When the Supreme Court meets in private Friday to discuss Snyder v. Phelps, a profound question will hang over the discussion: Should we — and can we — set aside our emotional reaction?
If the answer, implicit or otherwise, is no, the Justices may then proceed to craft a way to write into the First Amendment a “funeral exception” to the right to speak out in public in outrageous and hurtful ways.
It was apparent, throughout an hour of oral argument Wednesday, that emotion was more dominant than law, at least among most of the Justices.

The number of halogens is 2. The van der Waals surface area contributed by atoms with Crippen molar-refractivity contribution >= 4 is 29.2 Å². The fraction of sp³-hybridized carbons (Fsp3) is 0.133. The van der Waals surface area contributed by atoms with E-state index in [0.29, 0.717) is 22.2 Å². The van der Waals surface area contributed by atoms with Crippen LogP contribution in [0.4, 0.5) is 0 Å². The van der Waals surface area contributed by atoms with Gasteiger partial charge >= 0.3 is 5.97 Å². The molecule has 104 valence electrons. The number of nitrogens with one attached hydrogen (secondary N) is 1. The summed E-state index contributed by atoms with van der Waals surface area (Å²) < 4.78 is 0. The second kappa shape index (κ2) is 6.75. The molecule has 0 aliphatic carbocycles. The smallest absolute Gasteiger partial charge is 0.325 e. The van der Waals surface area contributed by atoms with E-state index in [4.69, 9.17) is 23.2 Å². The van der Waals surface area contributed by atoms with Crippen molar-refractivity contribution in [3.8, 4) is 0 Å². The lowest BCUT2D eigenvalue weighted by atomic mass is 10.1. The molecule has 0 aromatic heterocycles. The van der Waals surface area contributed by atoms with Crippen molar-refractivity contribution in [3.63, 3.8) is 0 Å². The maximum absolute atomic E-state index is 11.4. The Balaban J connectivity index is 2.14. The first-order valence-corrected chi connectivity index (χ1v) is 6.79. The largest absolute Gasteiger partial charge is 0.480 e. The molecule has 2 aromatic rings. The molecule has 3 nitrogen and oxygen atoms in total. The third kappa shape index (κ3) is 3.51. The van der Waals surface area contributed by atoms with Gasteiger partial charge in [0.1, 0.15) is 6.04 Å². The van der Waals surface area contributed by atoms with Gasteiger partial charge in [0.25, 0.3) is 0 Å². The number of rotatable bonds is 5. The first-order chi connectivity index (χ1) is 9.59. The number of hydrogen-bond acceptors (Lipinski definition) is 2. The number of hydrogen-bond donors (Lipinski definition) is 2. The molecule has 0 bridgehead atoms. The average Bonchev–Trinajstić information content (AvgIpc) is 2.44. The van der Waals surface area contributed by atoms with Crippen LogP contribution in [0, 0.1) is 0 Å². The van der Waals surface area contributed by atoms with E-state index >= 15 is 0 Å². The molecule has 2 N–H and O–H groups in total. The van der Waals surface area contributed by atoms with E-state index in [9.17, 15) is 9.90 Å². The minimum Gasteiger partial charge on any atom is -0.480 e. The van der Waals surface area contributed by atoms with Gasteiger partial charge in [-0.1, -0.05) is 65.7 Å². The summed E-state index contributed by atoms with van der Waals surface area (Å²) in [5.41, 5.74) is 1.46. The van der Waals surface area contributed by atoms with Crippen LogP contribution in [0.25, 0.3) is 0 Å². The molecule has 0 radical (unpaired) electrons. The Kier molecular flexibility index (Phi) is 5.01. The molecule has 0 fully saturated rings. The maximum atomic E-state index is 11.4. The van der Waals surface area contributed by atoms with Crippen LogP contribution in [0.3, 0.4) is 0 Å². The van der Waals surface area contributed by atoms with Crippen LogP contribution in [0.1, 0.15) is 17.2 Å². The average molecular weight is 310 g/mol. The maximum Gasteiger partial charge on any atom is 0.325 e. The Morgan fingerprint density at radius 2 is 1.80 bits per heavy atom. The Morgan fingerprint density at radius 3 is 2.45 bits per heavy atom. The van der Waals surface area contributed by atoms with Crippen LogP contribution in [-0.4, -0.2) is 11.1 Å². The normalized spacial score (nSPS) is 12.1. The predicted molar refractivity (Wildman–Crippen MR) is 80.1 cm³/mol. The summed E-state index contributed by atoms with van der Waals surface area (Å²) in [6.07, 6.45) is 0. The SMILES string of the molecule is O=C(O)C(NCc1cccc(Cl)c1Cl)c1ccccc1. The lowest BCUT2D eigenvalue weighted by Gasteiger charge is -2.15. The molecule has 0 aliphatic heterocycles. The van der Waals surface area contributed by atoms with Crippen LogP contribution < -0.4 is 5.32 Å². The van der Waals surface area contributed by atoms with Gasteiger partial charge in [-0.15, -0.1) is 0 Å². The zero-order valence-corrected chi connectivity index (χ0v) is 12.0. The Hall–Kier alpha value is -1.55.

Perhaps typically, Justice Ruth Bader Ginsburg, who did seem to want to talk about legal principles, could not keep from pronouncing that “this is a case about exploiting a private family’s grief.
Why should the First Amendment tolerate that?”
Read the full commentary at SCOTUSblog.